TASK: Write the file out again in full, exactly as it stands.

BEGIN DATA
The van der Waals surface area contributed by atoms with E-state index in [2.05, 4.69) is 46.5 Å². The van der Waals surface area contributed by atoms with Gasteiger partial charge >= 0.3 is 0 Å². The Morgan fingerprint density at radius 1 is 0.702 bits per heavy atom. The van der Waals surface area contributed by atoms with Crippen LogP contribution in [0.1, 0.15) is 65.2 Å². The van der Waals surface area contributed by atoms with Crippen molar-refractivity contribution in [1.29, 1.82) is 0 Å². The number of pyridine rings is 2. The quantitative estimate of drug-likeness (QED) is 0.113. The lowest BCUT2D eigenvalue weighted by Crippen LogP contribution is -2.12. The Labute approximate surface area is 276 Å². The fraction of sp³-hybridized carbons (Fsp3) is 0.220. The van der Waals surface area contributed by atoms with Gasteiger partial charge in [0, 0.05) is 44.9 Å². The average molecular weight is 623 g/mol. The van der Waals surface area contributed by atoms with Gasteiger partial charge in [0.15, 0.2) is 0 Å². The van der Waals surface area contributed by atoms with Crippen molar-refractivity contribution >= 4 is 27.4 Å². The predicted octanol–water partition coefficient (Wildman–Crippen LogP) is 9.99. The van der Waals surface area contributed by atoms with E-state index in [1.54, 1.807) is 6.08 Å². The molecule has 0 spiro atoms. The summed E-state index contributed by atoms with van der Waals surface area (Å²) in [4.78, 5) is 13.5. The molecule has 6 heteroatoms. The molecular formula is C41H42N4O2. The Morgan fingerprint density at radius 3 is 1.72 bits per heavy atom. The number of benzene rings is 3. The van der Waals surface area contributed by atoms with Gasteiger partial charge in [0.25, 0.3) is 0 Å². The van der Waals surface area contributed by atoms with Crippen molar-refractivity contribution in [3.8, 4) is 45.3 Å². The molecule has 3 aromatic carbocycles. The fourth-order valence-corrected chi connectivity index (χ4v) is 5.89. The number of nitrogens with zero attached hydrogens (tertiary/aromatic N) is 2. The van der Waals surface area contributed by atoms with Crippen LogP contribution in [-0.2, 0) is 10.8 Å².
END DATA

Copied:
The van der Waals surface area contributed by atoms with E-state index in [2.05, 4.69) is 46.5 Å². The van der Waals surface area contributed by atoms with Gasteiger partial charge >= 0.3 is 0 Å². The Morgan fingerprint density at radius 1 is 0.702 bits per heavy atom. The van der Waals surface area contributed by atoms with Crippen LogP contribution in [0.1, 0.15) is 65.2 Å². The van der Waals surface area contributed by atoms with Crippen molar-refractivity contribution in [1.29, 1.82) is 0 Å². The number of pyridine rings is 2. The quantitative estimate of drug-likeness (QED) is 0.113. The lowest BCUT2D eigenvalue weighted by Crippen LogP contribution is -2.12. The Labute approximate surface area is 276 Å². The fraction of sp³-hybridized carbons (Fsp3) is 0.220. The van der Waals surface area contributed by atoms with Gasteiger partial charge in [0, 0.05) is 44.9 Å². The average molecular weight is 623 g/mol. The van der Waals surface area contributed by atoms with Gasteiger partial charge in [0.15, 0.2) is 0 Å². The van der Waals surface area contributed by atoms with Crippen molar-refractivity contribution >= 4 is 27.4 Å². The predicted octanol–water partition coefficient (Wildman–Crippen LogP) is 9.99. The van der Waals surface area contributed by atoms with E-state index in [1.54, 1.807) is 6.08 Å². The molecule has 0 spiro atoms. The summed E-state index contributed by atoms with van der Waals surface area (Å²) in [4.78, 5) is 13.5. The molecule has 6 heteroatoms. The molecular formula is C41H42N4O2. The Morgan fingerprint density at radius 3 is 1.72 bits per heavy atom. The number of benzene rings is 3. The van der Waals surface area contributed by atoms with Gasteiger partial charge in [0.25, 0.3) is 0 Å². The van der Waals surface area contributed by atoms with Crippen molar-refractivity contribution in [3.8, 4) is 45.3 Å². The molecule has 3 aromatic carbocycles. The fourth-order valence-corrected chi connectivity index (χ4v) is 5.89. The number of nitrogens with zero attached hydrogens (tertiary/aromatic N) is 2. The van der Waals surface area contributed by atoms with Crippen LogP contribution in [-0.2, 0) is 10.8 Å².